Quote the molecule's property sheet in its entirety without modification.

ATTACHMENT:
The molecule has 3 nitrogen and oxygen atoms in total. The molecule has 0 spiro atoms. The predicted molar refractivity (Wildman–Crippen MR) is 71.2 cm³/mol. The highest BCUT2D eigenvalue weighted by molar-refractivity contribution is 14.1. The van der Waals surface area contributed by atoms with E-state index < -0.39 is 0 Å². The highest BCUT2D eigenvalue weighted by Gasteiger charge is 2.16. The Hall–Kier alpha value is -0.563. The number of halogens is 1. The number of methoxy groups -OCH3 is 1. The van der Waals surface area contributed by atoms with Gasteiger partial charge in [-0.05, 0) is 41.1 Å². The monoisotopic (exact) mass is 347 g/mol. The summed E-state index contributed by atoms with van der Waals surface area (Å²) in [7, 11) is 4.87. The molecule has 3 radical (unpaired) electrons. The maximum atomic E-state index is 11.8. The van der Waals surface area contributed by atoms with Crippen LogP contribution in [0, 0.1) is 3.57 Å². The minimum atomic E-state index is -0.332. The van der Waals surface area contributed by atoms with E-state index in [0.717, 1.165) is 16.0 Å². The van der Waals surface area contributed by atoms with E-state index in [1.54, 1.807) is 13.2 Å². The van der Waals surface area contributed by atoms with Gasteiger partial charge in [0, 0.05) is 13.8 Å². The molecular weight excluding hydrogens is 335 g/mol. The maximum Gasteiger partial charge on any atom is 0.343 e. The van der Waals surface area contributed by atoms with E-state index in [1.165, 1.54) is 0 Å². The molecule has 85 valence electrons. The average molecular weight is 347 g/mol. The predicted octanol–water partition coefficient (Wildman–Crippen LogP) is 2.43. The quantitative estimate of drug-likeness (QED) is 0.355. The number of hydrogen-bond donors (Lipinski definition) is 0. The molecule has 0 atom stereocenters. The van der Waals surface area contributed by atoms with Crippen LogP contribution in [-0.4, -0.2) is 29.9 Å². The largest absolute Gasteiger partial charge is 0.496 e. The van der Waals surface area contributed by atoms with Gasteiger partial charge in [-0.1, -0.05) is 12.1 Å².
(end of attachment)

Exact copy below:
The molecule has 3 nitrogen and oxygen atoms in total. The molecule has 0 spiro atoms. The predicted molar refractivity (Wildman–Crippen MR) is 71.2 cm³/mol. The highest BCUT2D eigenvalue weighted by molar-refractivity contribution is 14.1. The van der Waals surface area contributed by atoms with E-state index < -0.39 is 0 Å². The highest BCUT2D eigenvalue weighted by Gasteiger charge is 2.16. The Hall–Kier alpha value is -0.563. The number of halogens is 1. The number of methoxy groups -OCH3 is 1. The van der Waals surface area contributed by atoms with Gasteiger partial charge in [-0.05, 0) is 41.1 Å². The monoisotopic (exact) mass is 347 g/mol. The summed E-state index contributed by atoms with van der Waals surface area (Å²) in [7, 11) is 4.87. The molecule has 3 radical (unpaired) electrons. The maximum atomic E-state index is 11.8. The van der Waals surface area contributed by atoms with Crippen LogP contribution in [0, 0.1) is 3.57 Å². The minimum atomic E-state index is -0.332. The van der Waals surface area contributed by atoms with E-state index in [0.717, 1.165) is 16.0 Å². The van der Waals surface area contributed by atoms with E-state index in [1.54, 1.807) is 13.2 Å². The van der Waals surface area contributed by atoms with Gasteiger partial charge in [0, 0.05) is 13.8 Å². The molecular weight excluding hydrogens is 335 g/mol. The maximum Gasteiger partial charge on any atom is 0.343 e. The van der Waals surface area contributed by atoms with E-state index in [1.165, 1.54) is 0 Å². The molecule has 85 valence electrons. The average molecular weight is 347 g/mol. The predicted octanol–water partition coefficient (Wildman–Crippen LogP) is 2.43. The quantitative estimate of drug-likeness (QED) is 0.355. The number of hydrogen-bond donors (Lipinski definition) is 0. The molecule has 0 atom stereocenters. The van der Waals surface area contributed by atoms with Crippen LogP contribution in [-0.4, -0.2) is 29.9 Å². The largest absolute Gasteiger partial charge is 0.496 e. The van der Waals surface area contributed by atoms with Gasteiger partial charge in [-0.1, -0.05) is 12.1 Å².